President Donald Trump said he wants to wind down "social distancing" and re-open the U.S. economy by Easter, which is April 12, after much of the country's economic activity slowed due to the coronavirus outbreak.
"I would love to have it open by Easter," Trump said in a Fox News "virtual town hall" on the virus on Tuesday. "I would love to have it opened up and just raring to go by Easter."
Trump has said he'd re-evaluate whether to call for people to return to work after his 15-day strategy to limit social contact elapses next week. On Tuesday, he repeatedly talked about the harm a long-term economic shutdown would have on the nation, warning of thousands of suicides if there's a prolonged downturn.
"This cure is worse than the problem," Trump said. "In my opinion more people are going to die if we allow this to continue."
Trump also claimed that the mortality rate of the coronavirus in the U.S. is lower than 1%. The U.S. death rate is presently unknown.
As Trump has increasingly talked about re-opening businesses and putting Americans back to work, the World Health Organization warned earlier Tuesday that the U.S. could become a new hub of the outbreak.
The U.S. is showing a large acceleration in the number of infections and has the potential to become a new epicenter of the outbreak, said Margaret Harris, a spokeswoman for the Geneva-based agency. Over the 24 hours through 10 a.m. Geneva time Monday, 40% of new cases were in the U.S., more than any other country.
Trump's top economic adviser, Larry Kudlow, said earlier Tuesday that the White House will consider advice from public health officials as the administration moves to encourage Americans to return to work.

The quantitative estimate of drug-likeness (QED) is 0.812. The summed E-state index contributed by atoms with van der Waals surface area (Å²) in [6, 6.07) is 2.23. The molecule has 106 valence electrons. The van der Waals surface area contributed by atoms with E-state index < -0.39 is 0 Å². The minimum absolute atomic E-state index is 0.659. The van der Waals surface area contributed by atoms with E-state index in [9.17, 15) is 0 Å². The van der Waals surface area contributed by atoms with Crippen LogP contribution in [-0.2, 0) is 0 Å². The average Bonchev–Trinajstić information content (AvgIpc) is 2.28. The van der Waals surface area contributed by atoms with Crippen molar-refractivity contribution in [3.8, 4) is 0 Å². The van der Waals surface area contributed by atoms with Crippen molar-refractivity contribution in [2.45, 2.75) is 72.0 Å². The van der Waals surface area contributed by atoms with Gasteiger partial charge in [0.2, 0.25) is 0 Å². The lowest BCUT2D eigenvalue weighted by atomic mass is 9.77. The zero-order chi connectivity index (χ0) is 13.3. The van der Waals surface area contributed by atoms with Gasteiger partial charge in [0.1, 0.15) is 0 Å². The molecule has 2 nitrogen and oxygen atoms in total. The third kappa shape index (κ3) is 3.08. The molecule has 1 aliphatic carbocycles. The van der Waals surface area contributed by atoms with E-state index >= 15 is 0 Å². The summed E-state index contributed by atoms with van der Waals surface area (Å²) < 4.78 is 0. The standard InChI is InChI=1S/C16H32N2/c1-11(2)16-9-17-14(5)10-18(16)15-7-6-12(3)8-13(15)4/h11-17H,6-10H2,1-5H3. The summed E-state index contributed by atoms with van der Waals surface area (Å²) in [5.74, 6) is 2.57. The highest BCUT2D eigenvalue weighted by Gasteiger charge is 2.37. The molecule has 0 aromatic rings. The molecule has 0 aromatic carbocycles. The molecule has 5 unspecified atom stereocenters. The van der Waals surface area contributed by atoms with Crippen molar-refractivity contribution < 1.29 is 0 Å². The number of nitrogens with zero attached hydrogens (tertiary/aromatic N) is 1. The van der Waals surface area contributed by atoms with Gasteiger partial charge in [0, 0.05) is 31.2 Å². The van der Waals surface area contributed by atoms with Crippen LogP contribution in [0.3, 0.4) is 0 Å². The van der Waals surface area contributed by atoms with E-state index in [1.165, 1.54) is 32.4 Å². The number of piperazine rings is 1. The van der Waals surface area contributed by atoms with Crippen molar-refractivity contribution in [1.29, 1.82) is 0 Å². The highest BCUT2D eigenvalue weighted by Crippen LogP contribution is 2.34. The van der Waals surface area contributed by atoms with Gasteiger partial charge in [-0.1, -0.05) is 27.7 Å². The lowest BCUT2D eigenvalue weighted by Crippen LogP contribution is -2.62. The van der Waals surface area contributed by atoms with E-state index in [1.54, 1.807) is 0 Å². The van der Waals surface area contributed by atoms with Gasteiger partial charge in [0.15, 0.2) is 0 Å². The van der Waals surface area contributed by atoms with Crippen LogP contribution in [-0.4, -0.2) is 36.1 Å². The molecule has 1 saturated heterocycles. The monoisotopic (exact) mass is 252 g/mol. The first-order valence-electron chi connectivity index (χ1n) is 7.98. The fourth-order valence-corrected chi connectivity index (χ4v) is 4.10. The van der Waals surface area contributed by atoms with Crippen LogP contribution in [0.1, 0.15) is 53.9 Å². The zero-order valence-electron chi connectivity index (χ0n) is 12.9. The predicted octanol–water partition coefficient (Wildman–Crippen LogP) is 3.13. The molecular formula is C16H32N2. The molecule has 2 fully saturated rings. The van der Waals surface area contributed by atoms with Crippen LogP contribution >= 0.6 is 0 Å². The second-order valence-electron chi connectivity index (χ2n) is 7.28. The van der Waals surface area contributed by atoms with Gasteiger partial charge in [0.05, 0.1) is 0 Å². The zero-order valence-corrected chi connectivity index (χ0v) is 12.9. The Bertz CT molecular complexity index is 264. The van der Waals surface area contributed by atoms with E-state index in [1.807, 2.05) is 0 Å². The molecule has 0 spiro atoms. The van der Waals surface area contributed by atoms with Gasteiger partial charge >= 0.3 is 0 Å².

"We're not abandoning the health professionals' advice but there is a clamor to try to re-open the economy, perhaps make it less of a shut-in," Kudlow said Tuesday to reporters at the White House. "That's one piece, but it's yet to be determined."
Trump began discussing how to get Americans back to work last week, just days after issuing guidelines encouraging people to stay away from restaurants and large gatherings and educate their children at home. But he has largely trailed governors and municipal leaders, who have essentially shut down entire states and cities in order to combat the spread of the virus.
That has triggered projections by one Federal Reserve official of a 50% drop in U.S. economic growth.
Trump was peppered with questions at a news conference Monday about how soon he would try to end U.S. "social distancing" practices and whether he would follow the advice of government health professionals. "I'll be listening to them and others we have who are doing a good job," he answered.
One of those professionals, Deborah Birx, the State Department physician who advises Vice President Mike Pence on the government's response to the outbreak, said at the news conference that she didn't think Trump's optimism about soon relaxing the Centers for Disease Control and Prevention guidelines would hurt compliance.
The president also warned Monday that if the economy is forced into a deep enough recession by social distancing measures, there could be deaths from suicides and other causes in excess of those caused by the coronavirus.
"Public health includes economic health - that's a key point. It's not either-or," Kudlow said. "That's why we're taking a fresh look at it."